Download and read online Rhetoric Women and Politics in Early Modern England in PDF and EPUB Rhetoric has long been a powerful and pervasive force in political and cultural life, yet in the early modern period, rhetorical training was generally reserved as a masculine privilege. This volume argues, however, that women found a variety of ways to represent their interests persuasively, and that by looking more closely at the importance of rhetoric for early modern women, and their representation within rhetorical culture, we also gain a better understanding of their capacity for political action. Offering a fascinating overview of women and rhetoric in early modern culture, the contributors to this book: examine constructions of female speech in a range of male-authored texts, from Shakespeare to Milton and Marvell trace how women interceded on behalf of clients or family members, proclaimed their spiritual beliefs and sought to influence public opinion explore the most significant forms of female rhetorical self-representation in the period, including supplication, complaint and preaching demonstrate how these forms enabled women from across the social spectrum, from Elizabeth I to the Quaker Dorothy Waugh, to intervene in political life. Drawing upon incisive analysis of a wide range of literary texts including poetry, drama, prose polemics, letters and speeches, Rhetoric, Women and Politics in Early Modern England presents an important new perspective on the early modern world, forms of rhetoric, and the role of women in the culture and politics of the time.
Download and read online Women in early modern England 1550 1720 in PDF and EPUB WOMEN IN EARLY MODERN ENGLAND is a survey of life as it was experienced by most Englishwomen during the 16th and 17th centuries. This fascinating and well-illustrated book reconstructs the mental and material world of Tudor and Stuart women, and it is sure to become a standard text on the subject. 49 illustrations.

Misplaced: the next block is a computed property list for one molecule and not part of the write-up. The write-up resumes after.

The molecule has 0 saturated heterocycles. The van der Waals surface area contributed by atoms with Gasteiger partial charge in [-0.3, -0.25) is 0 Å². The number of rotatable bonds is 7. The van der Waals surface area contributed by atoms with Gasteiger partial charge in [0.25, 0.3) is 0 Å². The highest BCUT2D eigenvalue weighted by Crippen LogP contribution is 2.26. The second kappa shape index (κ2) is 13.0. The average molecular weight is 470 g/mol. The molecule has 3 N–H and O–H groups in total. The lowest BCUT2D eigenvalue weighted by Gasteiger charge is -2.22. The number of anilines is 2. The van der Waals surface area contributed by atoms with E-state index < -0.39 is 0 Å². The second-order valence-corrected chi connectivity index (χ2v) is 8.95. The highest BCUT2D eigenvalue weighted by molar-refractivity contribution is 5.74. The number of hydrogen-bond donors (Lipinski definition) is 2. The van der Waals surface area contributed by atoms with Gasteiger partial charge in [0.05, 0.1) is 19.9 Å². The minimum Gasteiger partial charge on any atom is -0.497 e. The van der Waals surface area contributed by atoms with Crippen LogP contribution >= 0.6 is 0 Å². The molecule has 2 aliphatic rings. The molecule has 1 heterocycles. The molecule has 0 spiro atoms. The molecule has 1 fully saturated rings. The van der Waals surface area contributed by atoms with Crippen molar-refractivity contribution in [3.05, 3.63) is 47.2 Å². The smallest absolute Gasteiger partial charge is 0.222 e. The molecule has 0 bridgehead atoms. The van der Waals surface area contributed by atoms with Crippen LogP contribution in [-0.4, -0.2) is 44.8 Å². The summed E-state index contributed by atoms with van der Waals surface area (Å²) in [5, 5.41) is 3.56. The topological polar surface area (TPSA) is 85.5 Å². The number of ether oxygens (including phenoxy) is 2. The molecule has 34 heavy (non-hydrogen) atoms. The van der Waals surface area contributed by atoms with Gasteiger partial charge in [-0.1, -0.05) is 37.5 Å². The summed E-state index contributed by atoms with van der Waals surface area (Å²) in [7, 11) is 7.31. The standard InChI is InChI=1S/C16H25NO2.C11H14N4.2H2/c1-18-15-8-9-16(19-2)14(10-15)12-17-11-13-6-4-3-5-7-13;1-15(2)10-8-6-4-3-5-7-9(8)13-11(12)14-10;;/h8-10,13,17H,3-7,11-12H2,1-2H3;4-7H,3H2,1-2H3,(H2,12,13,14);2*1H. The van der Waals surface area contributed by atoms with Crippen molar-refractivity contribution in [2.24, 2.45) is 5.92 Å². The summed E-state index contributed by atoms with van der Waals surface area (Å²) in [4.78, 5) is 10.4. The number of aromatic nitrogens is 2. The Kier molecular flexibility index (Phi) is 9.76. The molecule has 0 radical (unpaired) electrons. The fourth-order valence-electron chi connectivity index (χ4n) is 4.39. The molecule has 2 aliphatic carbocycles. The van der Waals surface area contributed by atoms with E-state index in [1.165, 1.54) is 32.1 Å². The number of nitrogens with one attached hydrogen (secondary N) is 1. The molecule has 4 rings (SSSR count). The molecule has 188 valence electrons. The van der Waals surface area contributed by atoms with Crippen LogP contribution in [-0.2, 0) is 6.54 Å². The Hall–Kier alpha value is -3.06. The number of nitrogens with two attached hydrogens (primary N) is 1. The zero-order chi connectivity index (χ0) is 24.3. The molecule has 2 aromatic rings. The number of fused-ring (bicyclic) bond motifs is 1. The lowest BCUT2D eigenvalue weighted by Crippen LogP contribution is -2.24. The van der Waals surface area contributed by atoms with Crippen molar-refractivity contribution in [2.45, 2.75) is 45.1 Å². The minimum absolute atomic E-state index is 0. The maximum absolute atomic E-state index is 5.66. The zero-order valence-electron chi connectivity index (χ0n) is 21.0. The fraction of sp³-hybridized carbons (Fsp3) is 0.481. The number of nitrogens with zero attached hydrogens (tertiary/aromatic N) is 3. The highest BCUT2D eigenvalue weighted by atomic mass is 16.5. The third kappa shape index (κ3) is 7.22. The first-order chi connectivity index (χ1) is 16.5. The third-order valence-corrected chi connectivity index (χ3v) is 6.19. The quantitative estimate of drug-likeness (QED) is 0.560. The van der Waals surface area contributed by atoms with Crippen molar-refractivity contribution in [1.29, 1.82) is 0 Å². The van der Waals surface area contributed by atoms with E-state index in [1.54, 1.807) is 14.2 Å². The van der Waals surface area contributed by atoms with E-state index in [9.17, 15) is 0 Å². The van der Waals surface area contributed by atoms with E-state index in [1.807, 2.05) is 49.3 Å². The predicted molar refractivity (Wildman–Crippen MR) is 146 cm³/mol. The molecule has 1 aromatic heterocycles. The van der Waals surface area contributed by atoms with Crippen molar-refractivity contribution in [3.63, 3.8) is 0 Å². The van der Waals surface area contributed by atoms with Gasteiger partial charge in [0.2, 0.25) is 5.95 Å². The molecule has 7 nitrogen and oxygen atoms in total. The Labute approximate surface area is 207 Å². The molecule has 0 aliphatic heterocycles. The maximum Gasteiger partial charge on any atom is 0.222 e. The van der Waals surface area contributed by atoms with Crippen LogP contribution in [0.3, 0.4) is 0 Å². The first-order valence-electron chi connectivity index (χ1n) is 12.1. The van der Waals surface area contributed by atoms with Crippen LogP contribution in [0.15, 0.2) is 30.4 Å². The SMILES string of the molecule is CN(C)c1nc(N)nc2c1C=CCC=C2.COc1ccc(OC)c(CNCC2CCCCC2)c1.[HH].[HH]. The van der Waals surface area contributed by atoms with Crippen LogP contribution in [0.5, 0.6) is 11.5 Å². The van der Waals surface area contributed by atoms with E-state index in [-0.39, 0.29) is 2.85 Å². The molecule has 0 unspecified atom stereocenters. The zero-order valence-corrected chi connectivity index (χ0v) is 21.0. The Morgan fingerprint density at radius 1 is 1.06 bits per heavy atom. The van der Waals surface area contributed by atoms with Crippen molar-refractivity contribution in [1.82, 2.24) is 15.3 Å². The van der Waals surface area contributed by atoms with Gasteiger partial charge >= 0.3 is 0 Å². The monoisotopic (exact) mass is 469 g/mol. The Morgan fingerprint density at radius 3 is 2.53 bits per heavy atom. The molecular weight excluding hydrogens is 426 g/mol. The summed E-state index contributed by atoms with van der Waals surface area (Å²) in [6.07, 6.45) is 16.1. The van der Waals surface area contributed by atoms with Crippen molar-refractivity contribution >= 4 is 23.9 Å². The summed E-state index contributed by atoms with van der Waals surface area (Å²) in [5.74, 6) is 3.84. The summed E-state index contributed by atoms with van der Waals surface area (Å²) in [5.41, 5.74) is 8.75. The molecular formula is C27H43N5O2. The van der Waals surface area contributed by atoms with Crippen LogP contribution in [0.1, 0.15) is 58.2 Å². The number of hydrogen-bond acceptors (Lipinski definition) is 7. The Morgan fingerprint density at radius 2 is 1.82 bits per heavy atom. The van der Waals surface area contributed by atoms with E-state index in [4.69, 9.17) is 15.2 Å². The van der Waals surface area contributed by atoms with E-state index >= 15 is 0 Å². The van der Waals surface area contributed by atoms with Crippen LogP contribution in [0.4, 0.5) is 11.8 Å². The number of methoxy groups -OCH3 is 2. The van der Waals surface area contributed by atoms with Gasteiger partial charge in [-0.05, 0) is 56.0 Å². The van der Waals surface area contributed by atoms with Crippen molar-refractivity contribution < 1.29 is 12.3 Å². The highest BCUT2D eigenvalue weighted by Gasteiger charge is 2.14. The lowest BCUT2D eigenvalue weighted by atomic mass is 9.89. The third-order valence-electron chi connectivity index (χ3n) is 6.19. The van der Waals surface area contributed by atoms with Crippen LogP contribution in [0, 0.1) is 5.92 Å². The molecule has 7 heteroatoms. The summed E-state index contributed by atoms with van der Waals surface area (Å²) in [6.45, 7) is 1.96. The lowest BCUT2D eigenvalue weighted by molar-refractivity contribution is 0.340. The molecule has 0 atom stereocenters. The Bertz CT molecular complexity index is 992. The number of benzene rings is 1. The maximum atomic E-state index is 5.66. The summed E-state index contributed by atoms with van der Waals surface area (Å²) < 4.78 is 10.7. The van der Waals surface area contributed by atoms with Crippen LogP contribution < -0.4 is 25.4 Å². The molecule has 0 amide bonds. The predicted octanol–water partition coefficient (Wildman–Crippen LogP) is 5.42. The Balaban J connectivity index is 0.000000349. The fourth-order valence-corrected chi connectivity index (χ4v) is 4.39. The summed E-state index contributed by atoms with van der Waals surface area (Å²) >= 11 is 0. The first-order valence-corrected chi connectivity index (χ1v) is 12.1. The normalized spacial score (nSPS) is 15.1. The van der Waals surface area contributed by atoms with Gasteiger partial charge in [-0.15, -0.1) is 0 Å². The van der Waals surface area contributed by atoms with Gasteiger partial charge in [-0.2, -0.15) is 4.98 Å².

Download and read online Genre and Women s Life Writing in Early Modern England in PDF and EPUB By taking account of the ways in which early modern women made use of formal and generic structures to constitute themselves in writing, the essays collected here interrogate the discursive contours of gendered identity in sixteenth- and seventeenth-century England. The contributors explore how generic choice, mixture, and revision influence narrative constructions of the female self in early modern England. Collectively they situate women's life writings within the broader textual culture of early modern England while maintaining a focus on the particular rhetorical devices and narrative structures that comprise individual texts. Reconsidering women's life writing in light of recent critical trends-most notably historical formalism-this volume produces both new readings of early modern texts (such as Margaret Cavendish's autobiography and the diary of Anne Clifford) and a new understanding of the complex relationships between literary forms and early modern women's 'selves'. This volume engages with new critical methods to make innovative connections between canonical and non-canonical writing; in so doing, it helps to shape the future of scholarship on early modern women.